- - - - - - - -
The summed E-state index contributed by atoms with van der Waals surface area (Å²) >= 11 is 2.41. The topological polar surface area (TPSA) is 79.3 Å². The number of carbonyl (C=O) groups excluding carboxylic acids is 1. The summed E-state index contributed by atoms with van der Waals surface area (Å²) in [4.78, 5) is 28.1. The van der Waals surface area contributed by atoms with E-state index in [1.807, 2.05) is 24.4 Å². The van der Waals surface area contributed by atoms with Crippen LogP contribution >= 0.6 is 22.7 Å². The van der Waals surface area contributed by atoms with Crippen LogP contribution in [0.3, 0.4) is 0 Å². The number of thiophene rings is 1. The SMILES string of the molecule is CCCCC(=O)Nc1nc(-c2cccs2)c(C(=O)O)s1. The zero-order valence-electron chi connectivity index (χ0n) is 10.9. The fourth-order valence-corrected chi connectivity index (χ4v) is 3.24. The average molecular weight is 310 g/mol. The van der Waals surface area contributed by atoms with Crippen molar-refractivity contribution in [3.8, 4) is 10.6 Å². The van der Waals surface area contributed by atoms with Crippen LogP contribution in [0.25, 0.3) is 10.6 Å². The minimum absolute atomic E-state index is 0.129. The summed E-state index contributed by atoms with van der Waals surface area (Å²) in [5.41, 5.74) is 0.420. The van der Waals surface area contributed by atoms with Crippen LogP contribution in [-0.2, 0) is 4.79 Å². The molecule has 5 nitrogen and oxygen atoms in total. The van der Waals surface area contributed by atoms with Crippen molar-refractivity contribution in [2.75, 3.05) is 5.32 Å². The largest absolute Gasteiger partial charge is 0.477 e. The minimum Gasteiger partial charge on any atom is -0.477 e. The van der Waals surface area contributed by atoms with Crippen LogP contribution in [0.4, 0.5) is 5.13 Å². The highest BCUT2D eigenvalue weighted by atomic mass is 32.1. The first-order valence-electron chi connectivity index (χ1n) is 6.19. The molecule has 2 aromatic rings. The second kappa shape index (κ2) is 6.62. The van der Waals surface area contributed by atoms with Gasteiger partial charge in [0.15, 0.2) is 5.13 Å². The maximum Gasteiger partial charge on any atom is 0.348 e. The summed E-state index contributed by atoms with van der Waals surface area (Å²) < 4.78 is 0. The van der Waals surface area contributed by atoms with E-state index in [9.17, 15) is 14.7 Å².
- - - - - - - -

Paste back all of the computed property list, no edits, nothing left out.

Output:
The summed E-state index contributed by atoms with van der Waals surface area (Å²) >= 11 is 2.41. The topological polar surface area (TPSA) is 79.3 Å². The number of carbonyl (C=O) groups excluding carboxylic acids is 1. The summed E-state index contributed by atoms with van der Waals surface area (Å²) in [4.78, 5) is 28.1. The van der Waals surface area contributed by atoms with E-state index in [1.807, 2.05) is 24.4 Å². The van der Waals surface area contributed by atoms with Crippen LogP contribution >= 0.6 is 22.7 Å². The van der Waals surface area contributed by atoms with Crippen LogP contribution in [0.3, 0.4) is 0 Å². The number of thiophene rings is 1. The SMILES string of the molecule is CCCCC(=O)Nc1nc(-c2cccs2)c(C(=O)O)s1. The zero-order valence-electron chi connectivity index (χ0n) is 10.9. The fourth-order valence-corrected chi connectivity index (χ4v) is 3.24. The average molecular weight is 310 g/mol. The van der Waals surface area contributed by atoms with Crippen molar-refractivity contribution in [3.8, 4) is 10.6 Å². The van der Waals surface area contributed by atoms with Crippen LogP contribution in [0.25, 0.3) is 10.6 Å². The minimum absolute atomic E-state index is 0.129. The summed E-state index contributed by atoms with van der Waals surface area (Å²) in [5.41, 5.74) is 0.420. The van der Waals surface area contributed by atoms with Crippen LogP contribution in [-0.2, 0) is 4.79 Å². The molecule has 5 nitrogen and oxygen atoms in total. The van der Waals surface area contributed by atoms with Crippen molar-refractivity contribution in [2.75, 3.05) is 5.32 Å². The largest absolute Gasteiger partial charge is 0.477 e. The minimum Gasteiger partial charge on any atom is -0.477 e. The van der Waals surface area contributed by atoms with Crippen LogP contribution in [0.4, 0.5) is 5.13 Å². The highest BCUT2D eigenvalue weighted by atomic mass is 32.1. The first-order valence-electron chi connectivity index (χ1n) is 6.19. The molecule has 2 aromatic rings. The second kappa shape index (κ2) is 6.62. The van der Waals surface area contributed by atoms with Gasteiger partial charge in [0.15, 0.2) is 5.13 Å². The maximum Gasteiger partial charge on any atom is 0.348 e. The summed E-state index contributed by atoms with van der Waals surface area (Å²) < 4.78 is 0. The van der Waals surface area contributed by atoms with E-state index in [9.17, 15) is 14.7 Å².